After the significant cuts to India’s corporate tax, we remain cautiously constructive on Indian equities, but are refraining from adding more active risk to our existing position.
Dong Chen, Senior Asia Economist and Julien Holtz, Emerging Market Strategist
The Finance Ministry of India recently announced significant cuts to India’s corporate tax rates. This move lowered the existing Indian corporate income tax rate to 22% from 30%. The cuts represent the Indian authorities’ latest effort to deal with a slowdown in growth. Indeed, the GDP numbers for Q2 were disappointing, with headline growth dropping to 5.0% year-over-year (y-o-y) from 5.8% in Q1.
The Indian government estimates that the tax cuts may lead to an annual reduction in tax revenue of INR1.45 trillion (roughly 0.7% of GDP). The cuts will likely have a positive impact on the economy in the medium term through higher investment and possibly higher consumption. More importantly, the tax cuts are a significant move from a structural reform perspective. However, we believe the near-term impact on Indian GDP may be limited. Our Indian GDP forecast for FY2019-20 remains unchanged at 6.0% (down from a previous forecast of 6.8%).
Indian equity markets reacted swiftly to the new fiscal stimulus, jumping by more than 8% in two days. This appears commensurate with our estimated earnings uplift for the largest Indian companies (~9%). Given already optimistic earnings growth expectations, the fact that the market slightly discounted the upside appears pretty fair.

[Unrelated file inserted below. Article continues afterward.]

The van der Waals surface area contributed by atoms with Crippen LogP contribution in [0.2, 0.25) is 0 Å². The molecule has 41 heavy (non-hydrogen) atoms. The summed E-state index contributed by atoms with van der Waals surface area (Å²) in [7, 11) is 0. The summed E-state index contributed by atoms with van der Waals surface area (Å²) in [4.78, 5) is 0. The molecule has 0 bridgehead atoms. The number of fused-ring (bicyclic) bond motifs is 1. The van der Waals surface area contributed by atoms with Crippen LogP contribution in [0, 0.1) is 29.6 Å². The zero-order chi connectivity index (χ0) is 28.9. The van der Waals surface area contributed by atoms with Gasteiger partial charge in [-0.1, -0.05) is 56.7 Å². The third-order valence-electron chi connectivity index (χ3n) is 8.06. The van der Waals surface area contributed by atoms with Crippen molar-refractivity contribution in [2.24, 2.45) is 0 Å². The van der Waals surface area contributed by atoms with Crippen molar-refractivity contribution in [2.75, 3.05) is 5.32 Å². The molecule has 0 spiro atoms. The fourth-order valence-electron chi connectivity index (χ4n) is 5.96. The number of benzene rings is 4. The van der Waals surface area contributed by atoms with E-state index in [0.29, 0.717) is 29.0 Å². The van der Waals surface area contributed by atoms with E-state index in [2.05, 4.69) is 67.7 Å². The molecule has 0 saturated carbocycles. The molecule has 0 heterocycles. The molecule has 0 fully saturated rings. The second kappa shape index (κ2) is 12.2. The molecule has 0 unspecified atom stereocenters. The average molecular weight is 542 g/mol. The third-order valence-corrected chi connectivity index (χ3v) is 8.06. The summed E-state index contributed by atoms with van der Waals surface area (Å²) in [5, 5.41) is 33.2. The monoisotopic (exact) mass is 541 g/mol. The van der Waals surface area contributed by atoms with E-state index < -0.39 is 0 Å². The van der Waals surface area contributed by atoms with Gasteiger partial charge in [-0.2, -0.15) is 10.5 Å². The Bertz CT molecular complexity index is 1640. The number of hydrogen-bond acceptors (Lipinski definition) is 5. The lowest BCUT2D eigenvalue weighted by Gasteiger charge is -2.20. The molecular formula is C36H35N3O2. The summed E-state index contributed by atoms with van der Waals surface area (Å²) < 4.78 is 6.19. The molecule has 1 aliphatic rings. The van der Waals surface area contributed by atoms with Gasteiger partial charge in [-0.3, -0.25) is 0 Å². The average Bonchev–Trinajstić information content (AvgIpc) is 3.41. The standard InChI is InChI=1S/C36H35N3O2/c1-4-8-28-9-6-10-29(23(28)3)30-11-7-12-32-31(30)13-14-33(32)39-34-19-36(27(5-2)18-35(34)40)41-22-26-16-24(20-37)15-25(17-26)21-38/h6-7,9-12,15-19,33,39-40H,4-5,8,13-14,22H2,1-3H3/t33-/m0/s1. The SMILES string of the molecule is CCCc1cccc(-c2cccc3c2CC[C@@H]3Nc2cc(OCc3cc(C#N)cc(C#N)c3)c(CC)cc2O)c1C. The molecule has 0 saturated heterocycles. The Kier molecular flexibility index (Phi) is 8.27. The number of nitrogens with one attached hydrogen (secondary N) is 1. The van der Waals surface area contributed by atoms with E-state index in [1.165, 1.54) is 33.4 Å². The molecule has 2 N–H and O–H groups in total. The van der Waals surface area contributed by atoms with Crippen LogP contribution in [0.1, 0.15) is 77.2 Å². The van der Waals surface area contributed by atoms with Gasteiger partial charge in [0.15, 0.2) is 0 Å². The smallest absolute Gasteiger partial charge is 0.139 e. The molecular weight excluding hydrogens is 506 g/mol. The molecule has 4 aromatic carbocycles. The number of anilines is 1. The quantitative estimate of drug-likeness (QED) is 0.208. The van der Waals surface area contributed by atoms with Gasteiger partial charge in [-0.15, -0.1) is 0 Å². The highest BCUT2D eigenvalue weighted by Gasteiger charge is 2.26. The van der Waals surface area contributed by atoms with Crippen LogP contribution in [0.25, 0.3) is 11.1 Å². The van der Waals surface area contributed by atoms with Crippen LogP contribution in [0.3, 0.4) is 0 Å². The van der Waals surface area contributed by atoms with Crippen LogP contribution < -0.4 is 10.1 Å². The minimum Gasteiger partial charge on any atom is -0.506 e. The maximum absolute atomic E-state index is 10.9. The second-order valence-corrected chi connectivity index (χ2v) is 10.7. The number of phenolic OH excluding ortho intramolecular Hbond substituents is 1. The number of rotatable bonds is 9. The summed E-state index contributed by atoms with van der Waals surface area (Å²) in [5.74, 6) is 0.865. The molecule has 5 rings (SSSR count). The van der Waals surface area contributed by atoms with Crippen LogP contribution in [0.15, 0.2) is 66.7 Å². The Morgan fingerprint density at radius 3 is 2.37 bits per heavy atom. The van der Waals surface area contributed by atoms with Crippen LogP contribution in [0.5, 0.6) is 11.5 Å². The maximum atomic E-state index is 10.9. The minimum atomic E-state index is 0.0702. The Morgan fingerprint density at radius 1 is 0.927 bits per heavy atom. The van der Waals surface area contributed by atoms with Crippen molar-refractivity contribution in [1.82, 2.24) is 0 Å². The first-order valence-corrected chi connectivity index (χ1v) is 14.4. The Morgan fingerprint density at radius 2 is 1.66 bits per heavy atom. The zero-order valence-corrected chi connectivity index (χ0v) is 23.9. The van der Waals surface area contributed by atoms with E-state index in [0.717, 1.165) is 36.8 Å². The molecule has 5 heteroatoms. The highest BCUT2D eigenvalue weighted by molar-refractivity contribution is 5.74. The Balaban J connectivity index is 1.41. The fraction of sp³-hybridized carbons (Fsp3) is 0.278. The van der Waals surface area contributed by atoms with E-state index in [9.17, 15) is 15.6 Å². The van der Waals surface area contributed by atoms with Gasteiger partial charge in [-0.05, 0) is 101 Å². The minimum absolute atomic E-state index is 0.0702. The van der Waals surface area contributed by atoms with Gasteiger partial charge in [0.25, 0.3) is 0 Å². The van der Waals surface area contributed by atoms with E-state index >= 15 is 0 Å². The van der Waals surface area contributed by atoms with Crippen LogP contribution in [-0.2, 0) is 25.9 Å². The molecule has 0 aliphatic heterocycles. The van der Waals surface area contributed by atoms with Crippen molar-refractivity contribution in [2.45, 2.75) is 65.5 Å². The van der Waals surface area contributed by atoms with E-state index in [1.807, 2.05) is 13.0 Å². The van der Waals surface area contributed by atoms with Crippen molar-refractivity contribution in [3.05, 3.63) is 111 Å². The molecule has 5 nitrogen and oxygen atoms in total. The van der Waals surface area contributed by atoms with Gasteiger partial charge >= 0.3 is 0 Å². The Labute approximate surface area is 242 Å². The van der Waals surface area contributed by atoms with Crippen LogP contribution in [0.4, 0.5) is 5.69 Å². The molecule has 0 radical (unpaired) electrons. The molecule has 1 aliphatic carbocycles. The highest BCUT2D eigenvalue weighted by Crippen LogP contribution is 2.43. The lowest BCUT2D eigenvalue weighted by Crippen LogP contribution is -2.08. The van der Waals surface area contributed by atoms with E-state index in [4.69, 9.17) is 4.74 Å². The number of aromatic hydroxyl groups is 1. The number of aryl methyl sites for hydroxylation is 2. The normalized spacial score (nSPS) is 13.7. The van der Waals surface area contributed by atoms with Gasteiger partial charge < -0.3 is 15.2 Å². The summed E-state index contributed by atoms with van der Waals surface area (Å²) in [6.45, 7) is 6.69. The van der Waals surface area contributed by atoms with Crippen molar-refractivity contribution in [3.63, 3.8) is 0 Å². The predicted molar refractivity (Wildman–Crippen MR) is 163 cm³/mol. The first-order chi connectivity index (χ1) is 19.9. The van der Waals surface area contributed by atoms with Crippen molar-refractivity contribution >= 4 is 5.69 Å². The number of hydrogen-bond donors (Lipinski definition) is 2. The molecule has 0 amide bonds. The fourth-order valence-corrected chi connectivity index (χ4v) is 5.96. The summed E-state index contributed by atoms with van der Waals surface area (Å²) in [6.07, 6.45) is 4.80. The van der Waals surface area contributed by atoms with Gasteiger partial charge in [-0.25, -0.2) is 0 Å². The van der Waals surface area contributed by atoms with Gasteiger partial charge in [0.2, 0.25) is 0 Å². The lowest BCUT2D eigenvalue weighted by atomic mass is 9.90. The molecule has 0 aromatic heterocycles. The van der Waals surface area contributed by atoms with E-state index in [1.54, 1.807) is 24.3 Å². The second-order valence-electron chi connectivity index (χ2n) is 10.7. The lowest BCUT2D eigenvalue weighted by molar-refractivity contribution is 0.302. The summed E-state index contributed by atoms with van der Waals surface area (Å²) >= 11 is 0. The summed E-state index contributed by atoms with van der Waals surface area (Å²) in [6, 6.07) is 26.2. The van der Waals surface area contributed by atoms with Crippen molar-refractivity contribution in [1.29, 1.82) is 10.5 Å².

Despite the recent deterioration in the economy, investor expectations and positioning remain very constructive on Indian equities. Further disappointment could therefore occur in the short term should the effectiveness of recent measures be questioned, or should additional tension appear in the financial sector. The main risk for Indian equities in the short term resides in high valuations, which are being driven by optimistic earnings growth expectations for both 2019 and 2020, especially relative to other EM countries.
Nonetheless, the structural strengths of the Indian economy, coupled with a strong cocktail of monetary and fiscal measures, lead us to stick to our constructive stance on Indian equities at this stage. However, we are refraining from adding more active risk to our existing position, especially since some investors may be tempted to “sell on strength” to benefit from the recent rebound. Assessing the effectiveness of recent measures—or lack thereof—should be investors’ primary focus.